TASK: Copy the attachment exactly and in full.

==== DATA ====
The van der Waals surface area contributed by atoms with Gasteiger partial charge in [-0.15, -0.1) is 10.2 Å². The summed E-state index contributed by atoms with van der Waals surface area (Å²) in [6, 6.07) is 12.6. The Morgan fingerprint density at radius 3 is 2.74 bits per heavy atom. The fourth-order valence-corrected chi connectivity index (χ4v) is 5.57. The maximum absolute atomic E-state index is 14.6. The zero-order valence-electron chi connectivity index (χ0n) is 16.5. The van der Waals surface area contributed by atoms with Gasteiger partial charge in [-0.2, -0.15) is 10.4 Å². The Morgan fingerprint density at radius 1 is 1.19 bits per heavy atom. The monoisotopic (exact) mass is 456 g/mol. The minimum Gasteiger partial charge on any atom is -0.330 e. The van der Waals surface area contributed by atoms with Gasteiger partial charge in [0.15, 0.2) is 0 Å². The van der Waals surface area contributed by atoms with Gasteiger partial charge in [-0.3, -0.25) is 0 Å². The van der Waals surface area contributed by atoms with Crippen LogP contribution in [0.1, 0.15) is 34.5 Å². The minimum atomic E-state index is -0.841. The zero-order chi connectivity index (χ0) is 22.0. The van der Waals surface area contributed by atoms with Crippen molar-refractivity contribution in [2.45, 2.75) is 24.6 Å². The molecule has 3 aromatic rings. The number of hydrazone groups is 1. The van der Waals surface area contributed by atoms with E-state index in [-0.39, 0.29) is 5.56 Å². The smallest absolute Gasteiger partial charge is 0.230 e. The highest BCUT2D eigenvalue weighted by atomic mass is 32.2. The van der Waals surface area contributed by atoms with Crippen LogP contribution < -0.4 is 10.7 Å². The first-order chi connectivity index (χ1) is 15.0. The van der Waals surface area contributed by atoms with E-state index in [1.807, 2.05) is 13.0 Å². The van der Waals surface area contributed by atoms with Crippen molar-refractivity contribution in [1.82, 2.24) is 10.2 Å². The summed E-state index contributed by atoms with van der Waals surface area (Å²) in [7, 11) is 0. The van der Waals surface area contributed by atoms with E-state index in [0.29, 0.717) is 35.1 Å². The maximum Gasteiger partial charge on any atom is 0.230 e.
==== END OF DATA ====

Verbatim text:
The van der Waals surface area contributed by atoms with Gasteiger partial charge in [-0.15, -0.1) is 10.2 Å². The summed E-state index contributed by atoms with van der Waals surface area (Å²) in [6, 6.07) is 12.6. The Morgan fingerprint density at radius 3 is 2.74 bits per heavy atom. The fourth-order valence-corrected chi connectivity index (χ4v) is 5.57. The maximum absolute atomic E-state index is 14.6. The zero-order valence-electron chi connectivity index (χ0n) is 16.5. The van der Waals surface area contributed by atoms with Gasteiger partial charge in [-0.2, -0.15) is 10.4 Å². The Morgan fingerprint density at radius 1 is 1.19 bits per heavy atom. The monoisotopic (exact) mass is 456 g/mol. The minimum Gasteiger partial charge on any atom is -0.330 e. The van der Waals surface area contributed by atoms with Gasteiger partial charge in [0.15, 0.2) is 0 Å². The van der Waals surface area contributed by atoms with Gasteiger partial charge in [-0.3, -0.25) is 0 Å². The van der Waals surface area contributed by atoms with Crippen LogP contribution in [0.1, 0.15) is 34.5 Å². The minimum atomic E-state index is -0.841. The zero-order chi connectivity index (χ0) is 22.0. The van der Waals surface area contributed by atoms with Crippen molar-refractivity contribution in [2.45, 2.75) is 24.6 Å². The molecule has 3 aromatic rings. The number of hydrazone groups is 1. The van der Waals surface area contributed by atoms with E-state index in [-0.39, 0.29) is 5.56 Å². The smallest absolute Gasteiger partial charge is 0.230 e. The highest BCUT2D eigenvalue weighted by atomic mass is 32.2. The van der Waals surface area contributed by atoms with Crippen LogP contribution < -0.4 is 10.7 Å². The first-order chi connectivity index (χ1) is 15.0. The van der Waals surface area contributed by atoms with E-state index in [1.807, 2.05) is 13.0 Å². The van der Waals surface area contributed by atoms with Crippen molar-refractivity contribution in [1.82, 2.24) is 10.2 Å². The summed E-state index contributed by atoms with van der Waals surface area (Å²) in [7, 11) is 0. The van der Waals surface area contributed by atoms with E-state index in [0.29, 0.717) is 35.1 Å². The maximum Gasteiger partial charge on any atom is 0.230 e.